Universal Analytics property hit typesUA hit types in a GA4 property
Page ViewEvent
EventEvent
SocialEvent
Transaction/e-commerceEvent
User TimingEvent
ExceptionEvent
App/screen viewEvent

Smart Events vs GA4 Events

Both GA4 and Microsoft Clarity use events to track user interactions. However, their capabilities and approaches to event categorization differ slightly.

GA4 categorizes its events into Automatically Collected Events and those that require your implementation to appear in GA4.

Clarity’s Smart Events are fewer in number compared to those available in GA4. In comparison to GA4, Smart Events blends elements of GA4’s event types, though they are not exact comparisons.

Clarity’s “Defined by Clarity” events resemble GA4’s Automatically Collected Events, Enhanced Measurement Events, and Recommended Events. Clarity’s API events align more with GA4’s Custom Events and require code, unlike the other event types.

🚨Note: About Smart Events:
– The Purchases feature is only available on Clarity projects of Shopify sites.
– The Checkout Abandonment feature is only available on Clarity projects of Shopify Plus sites.
– The Product Information is only available for sites that use Product Json LD.

Smart Events are automatically generated and include:

  • Purchase
  • Add to Cart
  • Begin Checkout
  • Contact Us
  • Submit Form
  • Request Quote
  • Sign Up
  • Login
  • Download

They work by automatically identifying and responding to specific HTML elements on a website, such as links and forms.

Let’s take the “Contact Us” Smart Event to illustrate. When a link containing “mailto:” is clicked, Clarity detects this action and defines it as a contact event.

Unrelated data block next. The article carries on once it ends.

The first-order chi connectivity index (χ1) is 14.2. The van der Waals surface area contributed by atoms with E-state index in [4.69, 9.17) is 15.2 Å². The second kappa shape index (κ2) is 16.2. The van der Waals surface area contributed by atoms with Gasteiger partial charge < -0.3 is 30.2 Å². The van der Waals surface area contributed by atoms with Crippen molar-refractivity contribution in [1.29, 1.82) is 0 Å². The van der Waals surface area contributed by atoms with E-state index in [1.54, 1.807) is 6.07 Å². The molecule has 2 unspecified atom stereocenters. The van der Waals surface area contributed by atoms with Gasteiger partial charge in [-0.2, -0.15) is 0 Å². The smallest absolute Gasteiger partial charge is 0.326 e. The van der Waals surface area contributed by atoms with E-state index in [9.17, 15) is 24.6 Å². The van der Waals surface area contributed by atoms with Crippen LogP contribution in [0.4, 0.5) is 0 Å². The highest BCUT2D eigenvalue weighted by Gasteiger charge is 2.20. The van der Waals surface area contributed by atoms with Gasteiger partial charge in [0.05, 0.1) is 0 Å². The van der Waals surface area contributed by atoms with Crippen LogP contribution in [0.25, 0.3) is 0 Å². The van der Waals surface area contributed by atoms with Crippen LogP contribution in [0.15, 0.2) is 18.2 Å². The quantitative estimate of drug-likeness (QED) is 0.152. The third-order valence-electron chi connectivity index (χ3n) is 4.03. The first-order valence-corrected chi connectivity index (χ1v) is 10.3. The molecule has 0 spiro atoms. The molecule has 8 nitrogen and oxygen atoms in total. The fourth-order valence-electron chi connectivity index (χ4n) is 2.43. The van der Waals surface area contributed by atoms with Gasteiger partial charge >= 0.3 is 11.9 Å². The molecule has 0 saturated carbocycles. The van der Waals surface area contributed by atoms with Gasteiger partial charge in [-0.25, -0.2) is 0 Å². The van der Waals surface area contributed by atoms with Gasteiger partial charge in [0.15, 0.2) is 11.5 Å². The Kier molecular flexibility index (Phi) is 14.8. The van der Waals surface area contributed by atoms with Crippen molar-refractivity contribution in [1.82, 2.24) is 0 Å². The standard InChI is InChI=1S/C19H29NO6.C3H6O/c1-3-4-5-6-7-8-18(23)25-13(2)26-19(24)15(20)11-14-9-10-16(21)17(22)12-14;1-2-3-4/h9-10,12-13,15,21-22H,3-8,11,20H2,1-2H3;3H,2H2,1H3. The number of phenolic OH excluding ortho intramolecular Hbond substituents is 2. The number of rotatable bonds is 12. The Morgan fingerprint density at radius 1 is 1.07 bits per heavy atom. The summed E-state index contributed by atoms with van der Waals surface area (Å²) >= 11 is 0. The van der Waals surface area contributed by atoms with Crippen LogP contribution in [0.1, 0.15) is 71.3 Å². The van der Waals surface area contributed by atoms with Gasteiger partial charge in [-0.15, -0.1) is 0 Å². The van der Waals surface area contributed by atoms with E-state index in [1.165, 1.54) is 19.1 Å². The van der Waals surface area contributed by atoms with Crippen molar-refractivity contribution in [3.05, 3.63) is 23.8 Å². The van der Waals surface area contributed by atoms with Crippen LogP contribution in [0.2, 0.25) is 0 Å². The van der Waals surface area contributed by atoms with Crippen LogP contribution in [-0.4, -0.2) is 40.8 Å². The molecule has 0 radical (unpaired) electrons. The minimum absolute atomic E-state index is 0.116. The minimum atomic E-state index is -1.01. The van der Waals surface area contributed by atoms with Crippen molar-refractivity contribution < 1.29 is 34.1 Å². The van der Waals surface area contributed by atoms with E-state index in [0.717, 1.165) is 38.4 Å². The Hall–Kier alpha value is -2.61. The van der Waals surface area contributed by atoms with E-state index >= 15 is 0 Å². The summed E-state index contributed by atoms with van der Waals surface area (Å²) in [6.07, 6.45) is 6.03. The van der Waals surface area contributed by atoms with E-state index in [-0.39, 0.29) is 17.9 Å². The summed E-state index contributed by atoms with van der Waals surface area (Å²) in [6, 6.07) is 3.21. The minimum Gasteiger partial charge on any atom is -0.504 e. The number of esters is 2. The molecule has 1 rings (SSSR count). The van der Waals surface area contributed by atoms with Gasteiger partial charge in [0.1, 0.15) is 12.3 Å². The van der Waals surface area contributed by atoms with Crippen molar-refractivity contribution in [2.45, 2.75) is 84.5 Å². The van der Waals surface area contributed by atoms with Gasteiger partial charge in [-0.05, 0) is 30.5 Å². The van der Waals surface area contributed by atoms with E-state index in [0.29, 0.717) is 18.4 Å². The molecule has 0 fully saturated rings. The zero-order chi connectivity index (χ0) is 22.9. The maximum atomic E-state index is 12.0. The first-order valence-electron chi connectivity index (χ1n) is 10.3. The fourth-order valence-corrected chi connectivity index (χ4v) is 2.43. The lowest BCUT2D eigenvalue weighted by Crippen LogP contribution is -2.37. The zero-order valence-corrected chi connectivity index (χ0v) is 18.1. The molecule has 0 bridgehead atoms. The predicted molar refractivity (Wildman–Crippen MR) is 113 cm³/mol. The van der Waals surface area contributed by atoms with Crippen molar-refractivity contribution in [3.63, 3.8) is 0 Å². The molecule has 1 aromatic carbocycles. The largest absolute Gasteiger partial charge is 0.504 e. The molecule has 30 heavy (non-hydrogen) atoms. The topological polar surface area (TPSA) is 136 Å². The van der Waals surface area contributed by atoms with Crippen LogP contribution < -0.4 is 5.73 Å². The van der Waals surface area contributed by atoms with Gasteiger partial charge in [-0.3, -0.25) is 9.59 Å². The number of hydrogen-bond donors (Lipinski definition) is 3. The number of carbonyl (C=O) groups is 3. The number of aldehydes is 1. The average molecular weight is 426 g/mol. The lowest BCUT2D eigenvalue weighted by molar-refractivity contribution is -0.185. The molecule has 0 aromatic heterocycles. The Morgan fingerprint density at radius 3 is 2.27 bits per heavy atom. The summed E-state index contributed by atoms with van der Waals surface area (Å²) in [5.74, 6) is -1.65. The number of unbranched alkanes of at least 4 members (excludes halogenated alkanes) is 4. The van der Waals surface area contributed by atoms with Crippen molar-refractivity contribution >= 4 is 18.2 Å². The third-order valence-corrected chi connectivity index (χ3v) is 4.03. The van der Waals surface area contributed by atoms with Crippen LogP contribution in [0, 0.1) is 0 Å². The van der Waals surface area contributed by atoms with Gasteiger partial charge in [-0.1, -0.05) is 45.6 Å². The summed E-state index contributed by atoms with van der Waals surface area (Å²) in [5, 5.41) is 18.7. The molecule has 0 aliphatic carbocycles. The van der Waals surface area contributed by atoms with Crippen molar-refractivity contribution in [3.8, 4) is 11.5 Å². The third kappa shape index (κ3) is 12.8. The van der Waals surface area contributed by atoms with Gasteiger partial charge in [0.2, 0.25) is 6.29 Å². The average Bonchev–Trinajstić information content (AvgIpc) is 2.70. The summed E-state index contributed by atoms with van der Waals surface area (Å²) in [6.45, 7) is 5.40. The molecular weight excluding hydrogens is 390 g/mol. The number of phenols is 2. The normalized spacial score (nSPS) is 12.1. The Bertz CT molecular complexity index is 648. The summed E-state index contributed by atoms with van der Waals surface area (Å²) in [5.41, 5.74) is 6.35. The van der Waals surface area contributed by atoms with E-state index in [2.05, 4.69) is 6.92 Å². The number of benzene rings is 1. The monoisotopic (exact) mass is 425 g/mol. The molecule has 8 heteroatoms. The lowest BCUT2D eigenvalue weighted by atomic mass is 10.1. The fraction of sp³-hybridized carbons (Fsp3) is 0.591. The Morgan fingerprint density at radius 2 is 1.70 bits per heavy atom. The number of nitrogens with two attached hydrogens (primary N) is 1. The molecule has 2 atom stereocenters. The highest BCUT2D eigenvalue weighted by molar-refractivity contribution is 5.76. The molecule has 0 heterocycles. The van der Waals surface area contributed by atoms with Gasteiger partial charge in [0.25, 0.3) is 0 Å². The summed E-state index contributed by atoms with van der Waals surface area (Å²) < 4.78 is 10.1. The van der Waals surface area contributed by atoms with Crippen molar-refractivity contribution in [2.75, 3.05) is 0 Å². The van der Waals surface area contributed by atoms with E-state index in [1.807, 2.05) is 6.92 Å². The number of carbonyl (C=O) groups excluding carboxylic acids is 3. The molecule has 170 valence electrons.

Similarly, it recognizes form elements based on the website’s HTML code, and when these forms are submitted, Clarity captures the submit event triggered by the browser.

Since Clarity provides heatmaps, it can track scrolling percentages, which are Scroll on the page.

However, GA4 only tracks when it reaches 90% by default. For other percentages, you have to configure them manually using Google Tag Manager. See this in How to Set Up GA4 Scroll Tracking.

Sampling

Microsoft Clarity does not use sampling, meaning it captures all user interactions without reducing the data set to make statistical estimations.

In contrast, GA4 applies sampling once the event quota limit (10 million events for a standard property) is exceeded.

Artificial Intelligence (AI)

Microsoft Clarity simplifies session recording analysis by generating summaries and insights in seconds. This increased efficiency comes courtesy of Copilot, Microsoft’s generative AI chatbot.

Copilot analyzes recordings to understand user intent and identify potential issues, reducing the need for guesswork.

Clarity tackles a common difficulty in behavior analytics tools: the time-consuming task of reviewing and interpreting vast amounts of session recordings and heatmaps.